Steroidogenic inhibitors

Thus a local conformational change initiated by the agonist, but not antagonist binding results in a destabilization of the protein structure. This destabilization is not strong enough to denature the protein, but results in a long range effect across the protein affecting its active site several angstrom away from the ligand binding site. This is known as an allosteric mechanism. As a rule, agonists induce structure destabilization, while antagonists merely bind , but do not affect the protein structure (or trigger a conformational change that locks a protein in its inactive position). One way to visualize the action of ligands on receptors is to realize that proteins constantly undergo conformational changes which is best described as an equilibrium between an active and inactive, or even among multiple states, including desensitized states (different types of inactive states). Agonists and antagonists shift this equilibrium towards an active or inactive conformation, respectively.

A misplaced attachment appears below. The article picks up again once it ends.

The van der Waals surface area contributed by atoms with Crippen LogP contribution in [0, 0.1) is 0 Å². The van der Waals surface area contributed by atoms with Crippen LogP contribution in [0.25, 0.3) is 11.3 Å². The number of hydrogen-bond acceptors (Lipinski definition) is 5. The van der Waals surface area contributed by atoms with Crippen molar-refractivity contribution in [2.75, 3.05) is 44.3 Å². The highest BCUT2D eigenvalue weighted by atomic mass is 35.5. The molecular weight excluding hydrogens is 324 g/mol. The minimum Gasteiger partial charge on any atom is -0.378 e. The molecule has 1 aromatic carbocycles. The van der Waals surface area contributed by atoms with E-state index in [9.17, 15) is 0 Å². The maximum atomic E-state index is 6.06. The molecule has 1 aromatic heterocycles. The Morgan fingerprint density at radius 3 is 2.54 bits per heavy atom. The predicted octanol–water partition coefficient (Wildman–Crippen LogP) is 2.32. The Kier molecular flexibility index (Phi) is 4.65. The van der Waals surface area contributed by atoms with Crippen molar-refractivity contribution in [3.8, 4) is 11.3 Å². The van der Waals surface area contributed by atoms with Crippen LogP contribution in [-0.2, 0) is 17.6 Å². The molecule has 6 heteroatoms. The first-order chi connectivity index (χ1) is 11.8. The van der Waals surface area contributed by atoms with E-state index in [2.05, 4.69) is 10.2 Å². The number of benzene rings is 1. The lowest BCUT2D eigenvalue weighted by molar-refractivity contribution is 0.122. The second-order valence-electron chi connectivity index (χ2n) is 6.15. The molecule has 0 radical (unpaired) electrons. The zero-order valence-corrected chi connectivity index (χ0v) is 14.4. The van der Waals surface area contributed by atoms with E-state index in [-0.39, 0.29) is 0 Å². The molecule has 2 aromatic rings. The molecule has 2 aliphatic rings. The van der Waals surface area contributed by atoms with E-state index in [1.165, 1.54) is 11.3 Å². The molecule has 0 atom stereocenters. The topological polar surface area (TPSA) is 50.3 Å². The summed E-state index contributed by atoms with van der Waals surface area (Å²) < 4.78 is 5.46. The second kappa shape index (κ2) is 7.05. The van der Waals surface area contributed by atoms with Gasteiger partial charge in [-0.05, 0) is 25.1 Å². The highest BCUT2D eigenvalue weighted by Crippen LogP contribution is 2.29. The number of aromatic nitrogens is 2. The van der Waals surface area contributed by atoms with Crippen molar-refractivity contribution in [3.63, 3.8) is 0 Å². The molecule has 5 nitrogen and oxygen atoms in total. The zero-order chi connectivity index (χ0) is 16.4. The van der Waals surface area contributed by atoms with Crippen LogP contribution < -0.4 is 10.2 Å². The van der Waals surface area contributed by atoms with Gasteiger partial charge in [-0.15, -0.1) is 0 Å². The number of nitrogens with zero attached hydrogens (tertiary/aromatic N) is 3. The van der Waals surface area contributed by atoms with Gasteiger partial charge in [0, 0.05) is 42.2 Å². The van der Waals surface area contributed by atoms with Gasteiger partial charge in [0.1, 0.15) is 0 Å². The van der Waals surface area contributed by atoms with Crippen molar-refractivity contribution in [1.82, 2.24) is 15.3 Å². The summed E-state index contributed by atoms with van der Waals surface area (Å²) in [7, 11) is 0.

Cells of the zona fasciculata and zona reticularis lack aldosterone synthase (CYP11B2) that converts corticosterone to aldosterone, and thus these tissues produce only the weak mineralocorticoid corticosterone. However, both these zones do contain the CYP17A1 missing in zona glomerulosa and thus produce the major glucocorticoid, cortisol. Zona fasciculata and zona reticularis cells also contain CYP17A1, whose 17,20-lyase activity is responsible for producing the androgens, dehydroepiandosterone (DHEA) and androstenedione. Thus, fasciculata and reticularis cells can make corticosteroids and the adrenal androgens, but not aldosterone.

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Steroidogenic inhibitors

steroidogenic inhibitors

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